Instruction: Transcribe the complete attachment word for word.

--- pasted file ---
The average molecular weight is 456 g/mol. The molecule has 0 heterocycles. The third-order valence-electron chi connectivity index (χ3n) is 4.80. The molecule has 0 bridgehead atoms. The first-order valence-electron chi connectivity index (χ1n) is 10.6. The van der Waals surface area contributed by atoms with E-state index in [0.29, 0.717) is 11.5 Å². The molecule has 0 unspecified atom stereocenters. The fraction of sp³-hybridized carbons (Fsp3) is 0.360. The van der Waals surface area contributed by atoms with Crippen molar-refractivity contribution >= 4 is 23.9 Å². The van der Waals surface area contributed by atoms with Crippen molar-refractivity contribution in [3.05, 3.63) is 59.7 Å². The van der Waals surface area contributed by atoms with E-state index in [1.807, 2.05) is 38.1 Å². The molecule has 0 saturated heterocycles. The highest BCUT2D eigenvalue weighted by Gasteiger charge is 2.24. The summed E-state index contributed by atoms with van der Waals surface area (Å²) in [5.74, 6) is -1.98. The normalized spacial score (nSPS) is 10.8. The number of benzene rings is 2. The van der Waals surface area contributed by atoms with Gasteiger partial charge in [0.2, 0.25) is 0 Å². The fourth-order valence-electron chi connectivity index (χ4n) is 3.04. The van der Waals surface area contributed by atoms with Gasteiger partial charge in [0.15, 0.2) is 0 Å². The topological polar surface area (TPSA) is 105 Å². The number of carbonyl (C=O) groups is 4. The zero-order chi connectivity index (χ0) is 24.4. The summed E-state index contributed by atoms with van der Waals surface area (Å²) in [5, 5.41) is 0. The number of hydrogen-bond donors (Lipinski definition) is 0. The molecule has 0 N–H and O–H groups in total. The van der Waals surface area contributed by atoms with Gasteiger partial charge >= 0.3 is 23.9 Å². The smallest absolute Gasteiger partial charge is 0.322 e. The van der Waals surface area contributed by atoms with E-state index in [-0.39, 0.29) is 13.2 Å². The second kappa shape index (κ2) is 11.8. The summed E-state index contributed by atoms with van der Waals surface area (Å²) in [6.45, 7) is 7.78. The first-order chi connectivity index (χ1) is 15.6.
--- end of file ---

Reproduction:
The average molecular weight is 456 g/mol. The molecule has 0 heterocycles. The third-order valence-electron chi connectivity index (χ3n) is 4.80. The molecule has 0 bridgehead atoms. The first-order valence-electron chi connectivity index (χ1n) is 10.6. The van der Waals surface area contributed by atoms with E-state index in [0.29, 0.717) is 11.5 Å². The molecule has 0 unspecified atom stereocenters. The fraction of sp³-hybridized carbons (Fsp3) is 0.360. The van der Waals surface area contributed by atoms with Crippen molar-refractivity contribution >= 4 is 23.9 Å². The van der Waals surface area contributed by atoms with Crippen molar-refractivity contribution in [3.05, 3.63) is 59.7 Å². The van der Waals surface area contributed by atoms with E-state index in [1.807, 2.05) is 38.1 Å². The molecule has 0 saturated heterocycles. The highest BCUT2D eigenvalue weighted by Gasteiger charge is 2.24. The summed E-state index contributed by atoms with van der Waals surface area (Å²) in [5.74, 6) is -1.98. The normalized spacial score (nSPS) is 10.8. The number of benzene rings is 2. The van der Waals surface area contributed by atoms with Gasteiger partial charge in [0.2, 0.25) is 0 Å². The fourth-order valence-electron chi connectivity index (χ4n) is 3.04. The van der Waals surface area contributed by atoms with Gasteiger partial charge in [0.15, 0.2) is 0 Å². The topological polar surface area (TPSA) is 105 Å². The number of carbonyl (C=O) groups is 4. The zero-order chi connectivity index (χ0) is 24.4. The summed E-state index contributed by atoms with van der Waals surface area (Å²) in [5, 5.41) is 0. The number of hydrogen-bond donors (Lipinski definition) is 0. The molecule has 0 N–H and O–H groups in total. The van der Waals surface area contributed by atoms with Gasteiger partial charge >= 0.3 is 23.9 Å². The smallest absolute Gasteiger partial charge is 0.322 e. The van der Waals surface area contributed by atoms with E-state index in [-0.39, 0.29) is 13.2 Å². The second kappa shape index (κ2) is 11.8. The summed E-state index contributed by atoms with van der Waals surface area (Å²) in [6.45, 7) is 7.78. The first-order chi connectivity index (χ1) is 15.6.